More broadly, the movie has had me thinking about what I’m truly passionate about. I know that a great deal of my interests are reflections of what my friends are interested in. If I’m surrounded by people that love watching football, I’ll watch a lot more football, similarly for college basketball or hockey. I enjoy the games when I watch them, but I rarely will seek them out on my own. I think this is something that is driving my wife crazy, I simply don’t have a lot of things that I’m passionate about that I’ll invest a huge amount of time into. It’s frustrating for me too. I think that is probably the hardest thing about me being Gluten Free I’ve really lost a great passion of mine.

I think many people will agree that I’m passionate about certain things in our political system. I’m all about free speech, investing in science and technology to grow and enable our economy. But I’m also not 100% all in. I’ve been thinking about how to get involved and in what way I’d do this. Ideally, I’d work at a think tank, but there aren’t many around Portland and many of them are either left wing or right wing. I think on many topics I’m a moderate, so neither party truly inspires much confidence.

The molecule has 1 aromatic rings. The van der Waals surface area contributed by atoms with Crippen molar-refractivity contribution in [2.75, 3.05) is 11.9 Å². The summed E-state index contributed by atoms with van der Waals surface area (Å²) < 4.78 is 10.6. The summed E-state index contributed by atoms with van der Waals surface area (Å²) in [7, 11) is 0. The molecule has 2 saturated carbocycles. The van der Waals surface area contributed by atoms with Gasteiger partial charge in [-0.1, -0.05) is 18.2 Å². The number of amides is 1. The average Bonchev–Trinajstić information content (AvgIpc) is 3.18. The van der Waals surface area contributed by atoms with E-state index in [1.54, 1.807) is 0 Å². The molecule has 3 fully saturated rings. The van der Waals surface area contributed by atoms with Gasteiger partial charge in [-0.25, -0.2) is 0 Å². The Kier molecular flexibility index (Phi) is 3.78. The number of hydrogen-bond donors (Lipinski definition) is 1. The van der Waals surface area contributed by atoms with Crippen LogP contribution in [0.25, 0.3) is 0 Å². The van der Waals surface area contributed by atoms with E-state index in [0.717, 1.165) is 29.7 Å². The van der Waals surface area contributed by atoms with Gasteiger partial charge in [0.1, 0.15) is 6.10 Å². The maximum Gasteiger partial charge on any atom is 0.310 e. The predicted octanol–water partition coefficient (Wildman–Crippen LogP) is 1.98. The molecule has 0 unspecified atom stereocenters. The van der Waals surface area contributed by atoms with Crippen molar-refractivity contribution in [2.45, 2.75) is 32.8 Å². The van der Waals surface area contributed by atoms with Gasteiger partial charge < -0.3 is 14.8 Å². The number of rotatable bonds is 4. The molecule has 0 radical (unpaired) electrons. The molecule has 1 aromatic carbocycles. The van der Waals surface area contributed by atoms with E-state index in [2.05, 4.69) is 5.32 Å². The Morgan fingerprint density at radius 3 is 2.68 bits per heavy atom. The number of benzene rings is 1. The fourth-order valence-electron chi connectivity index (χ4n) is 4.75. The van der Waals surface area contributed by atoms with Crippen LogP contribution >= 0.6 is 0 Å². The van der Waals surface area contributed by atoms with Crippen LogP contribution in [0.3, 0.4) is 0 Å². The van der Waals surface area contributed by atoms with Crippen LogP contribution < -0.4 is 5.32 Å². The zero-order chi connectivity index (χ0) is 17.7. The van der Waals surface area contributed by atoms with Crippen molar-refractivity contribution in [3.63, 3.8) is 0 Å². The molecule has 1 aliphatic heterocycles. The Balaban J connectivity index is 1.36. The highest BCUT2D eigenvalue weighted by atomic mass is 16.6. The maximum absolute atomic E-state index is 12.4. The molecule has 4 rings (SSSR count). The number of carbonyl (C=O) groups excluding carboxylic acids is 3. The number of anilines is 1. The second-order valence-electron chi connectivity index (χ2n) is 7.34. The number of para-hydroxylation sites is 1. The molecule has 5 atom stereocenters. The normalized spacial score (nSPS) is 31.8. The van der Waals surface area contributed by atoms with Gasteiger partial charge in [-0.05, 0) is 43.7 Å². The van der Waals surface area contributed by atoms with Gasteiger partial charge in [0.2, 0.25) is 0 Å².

I’m also passionate about making people’s lives better at work, but I’m not really getting much support at my organization and I’m getting beaten down. It’s one of the most frustrating things you can deal with on a daily basis, knowing there’s a better way to do things, walking your leaders to the kool-aid, but seeing them spit it out and start drinking from the mud instead.

So this leaves in an odd position. The things I’m passionate for I can’t really follow through, which makes me ask What do I have passion for, what should I try to be doing to find things I could become passionate about, how should I act on the topics I do have passion for? I know that there’s something more out there that I could or should be doing, but i have no idea how to get there.

Time Travel could it work?

Apparently some folks thinks they figured out how you could go back in time kill your dear old grampappy and everything would work out alright. It’s a highly convoluted thing and I’m not really sure I understand any of it. But that’s ok, because it’s quantum physics. Quantum physics is one of the complicated types of physics we have discovered (discovered because it was always there, but never applied or understood).